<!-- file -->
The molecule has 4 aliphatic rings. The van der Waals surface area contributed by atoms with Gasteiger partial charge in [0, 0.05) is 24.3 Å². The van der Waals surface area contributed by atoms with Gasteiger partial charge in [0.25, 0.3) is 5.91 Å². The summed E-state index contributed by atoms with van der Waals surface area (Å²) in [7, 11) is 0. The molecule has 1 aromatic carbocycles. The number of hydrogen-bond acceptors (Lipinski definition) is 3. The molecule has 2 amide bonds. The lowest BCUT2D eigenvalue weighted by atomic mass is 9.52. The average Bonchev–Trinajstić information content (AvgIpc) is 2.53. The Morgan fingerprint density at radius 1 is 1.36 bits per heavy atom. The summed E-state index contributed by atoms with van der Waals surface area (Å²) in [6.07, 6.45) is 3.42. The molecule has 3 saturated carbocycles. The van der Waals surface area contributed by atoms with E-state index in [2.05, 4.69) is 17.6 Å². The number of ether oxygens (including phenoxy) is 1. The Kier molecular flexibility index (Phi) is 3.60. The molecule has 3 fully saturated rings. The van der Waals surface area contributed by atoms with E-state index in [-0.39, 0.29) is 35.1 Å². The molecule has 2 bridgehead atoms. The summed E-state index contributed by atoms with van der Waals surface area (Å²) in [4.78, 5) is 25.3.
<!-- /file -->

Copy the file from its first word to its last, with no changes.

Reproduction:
The molecule has 4 aliphatic rings. The van der Waals surface area contributed by atoms with Gasteiger partial charge in [0, 0.05) is 24.3 Å². The van der Waals surface area contributed by atoms with Gasteiger partial charge in [0.25, 0.3) is 5.91 Å². The summed E-state index contributed by atoms with van der Waals surface area (Å²) in [7, 11) is 0. The molecule has 1 aromatic carbocycles. The number of hydrogen-bond acceptors (Lipinski definition) is 3. The molecule has 2 amide bonds. The lowest BCUT2D eigenvalue weighted by atomic mass is 9.52. The average Bonchev–Trinajstić information content (AvgIpc) is 2.53. The Morgan fingerprint density at radius 1 is 1.36 bits per heavy atom. The summed E-state index contributed by atoms with van der Waals surface area (Å²) in [6.07, 6.45) is 3.42. The molecule has 3 saturated carbocycles. The van der Waals surface area contributed by atoms with E-state index in [2.05, 4.69) is 17.6 Å². The number of ether oxygens (including phenoxy) is 1. The Kier molecular flexibility index (Phi) is 3.60. The molecule has 3 fully saturated rings. The van der Waals surface area contributed by atoms with E-state index in [-0.39, 0.29) is 35.1 Å². The molecule has 2 bridgehead atoms. The summed E-state index contributed by atoms with van der Waals surface area (Å²) in [4.78, 5) is 25.3.